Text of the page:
Through a blend of memoir, social history, and cultural criticism, Pure Flame pursues a chain of personal, intellectual, and collective inheritance, tracing the forces that helped transform the world and what a woman might expect from it.
... the story Orange excavates is rich and moving ... Orange skirts the traps of the mother-daughter memoir by going beyond personal history. She interleaves memories of her mother and maternal grandmother with discussions of writing by Simone de Beauvoir, Adrienne Rich and Susan Sontag, among others. Their thoughts on motherhood and feminism don’t perfectly align, nor do they match the views of Orange’s own mother, who climbed the corporate ladder and agitated for equal pay but who never considered herself a feminist. This is a good thing: Different voices and perspectives are allowed to coexist, thus undercutting any universal truths about women and motherhood ... Orange has matured as a writer in the intervening years. Her writing is more even and assured, her perceptions subtler. After my first reading, certain scenes haunted me for a week ... If at times I wanted to know more about how Orange felt about potentially becoming a mother herself (she describes two miscarriages but says little about their emotional impact), I was also impressed by her ability to observe her mother so carefully. She presents her mother as a separate person — not simply as the mother of a daughter, but as another self ... It is rare to see — to really see — one’s mother. Pure Flame may be Orange’s legacy. It is already her gift.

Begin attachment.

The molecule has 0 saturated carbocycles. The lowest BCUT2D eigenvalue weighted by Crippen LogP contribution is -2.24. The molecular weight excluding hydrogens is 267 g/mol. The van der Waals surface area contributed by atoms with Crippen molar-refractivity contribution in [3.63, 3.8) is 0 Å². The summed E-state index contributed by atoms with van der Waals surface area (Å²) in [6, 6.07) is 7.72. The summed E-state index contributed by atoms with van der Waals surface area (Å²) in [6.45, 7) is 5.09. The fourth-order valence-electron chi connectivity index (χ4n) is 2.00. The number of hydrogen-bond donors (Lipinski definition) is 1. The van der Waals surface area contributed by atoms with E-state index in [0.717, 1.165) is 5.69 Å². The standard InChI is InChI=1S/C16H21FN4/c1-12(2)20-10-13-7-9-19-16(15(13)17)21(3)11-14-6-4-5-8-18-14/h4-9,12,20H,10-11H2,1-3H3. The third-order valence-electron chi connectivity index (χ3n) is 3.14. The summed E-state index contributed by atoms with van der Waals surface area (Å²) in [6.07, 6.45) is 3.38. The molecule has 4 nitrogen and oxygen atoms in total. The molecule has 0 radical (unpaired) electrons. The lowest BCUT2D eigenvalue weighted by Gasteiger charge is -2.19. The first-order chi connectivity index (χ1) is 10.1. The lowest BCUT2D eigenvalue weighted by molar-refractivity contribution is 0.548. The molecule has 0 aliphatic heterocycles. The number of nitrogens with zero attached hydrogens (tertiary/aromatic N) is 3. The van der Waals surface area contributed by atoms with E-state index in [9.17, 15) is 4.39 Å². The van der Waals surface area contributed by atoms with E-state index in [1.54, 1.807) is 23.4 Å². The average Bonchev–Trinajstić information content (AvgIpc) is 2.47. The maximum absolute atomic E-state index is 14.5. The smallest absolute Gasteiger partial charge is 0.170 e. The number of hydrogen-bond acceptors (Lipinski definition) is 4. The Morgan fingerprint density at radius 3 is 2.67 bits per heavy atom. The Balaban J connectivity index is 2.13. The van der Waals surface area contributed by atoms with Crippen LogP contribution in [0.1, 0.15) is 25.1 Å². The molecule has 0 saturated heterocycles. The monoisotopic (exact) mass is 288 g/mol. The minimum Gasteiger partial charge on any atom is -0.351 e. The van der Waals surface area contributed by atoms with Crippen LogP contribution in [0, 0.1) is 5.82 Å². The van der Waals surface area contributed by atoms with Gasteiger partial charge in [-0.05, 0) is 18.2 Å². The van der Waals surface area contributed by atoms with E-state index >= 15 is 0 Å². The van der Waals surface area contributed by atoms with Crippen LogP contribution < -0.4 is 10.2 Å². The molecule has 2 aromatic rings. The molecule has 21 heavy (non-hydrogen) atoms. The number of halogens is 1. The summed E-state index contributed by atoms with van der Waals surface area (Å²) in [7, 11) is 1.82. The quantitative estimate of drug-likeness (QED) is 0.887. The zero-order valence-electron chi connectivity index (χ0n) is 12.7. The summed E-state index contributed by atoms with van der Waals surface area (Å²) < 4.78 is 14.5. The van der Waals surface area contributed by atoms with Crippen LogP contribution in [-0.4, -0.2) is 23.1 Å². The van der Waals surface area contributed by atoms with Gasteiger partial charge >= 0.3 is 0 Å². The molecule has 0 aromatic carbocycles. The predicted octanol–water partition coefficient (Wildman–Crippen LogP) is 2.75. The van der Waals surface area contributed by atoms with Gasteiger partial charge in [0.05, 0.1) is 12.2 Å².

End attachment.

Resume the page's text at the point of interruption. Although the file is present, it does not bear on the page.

In a weave of memoir, history, and reflection, Orange judiciously considers the lives of her mother and her mother’s mother within the larger context of women’s ongoing battles for equality and liberation ... In gleaming prose of tensile strength, Orange considers the painful paradoxes of women’s lives and mother-daughter relationships, drawing on the writings of Simone de Beauvoir, Susan Sontag, and Adrienne Rich, while tracking her seemingly indomitable mother’s long-brewing lung disease and her ultimate battle between mind and body.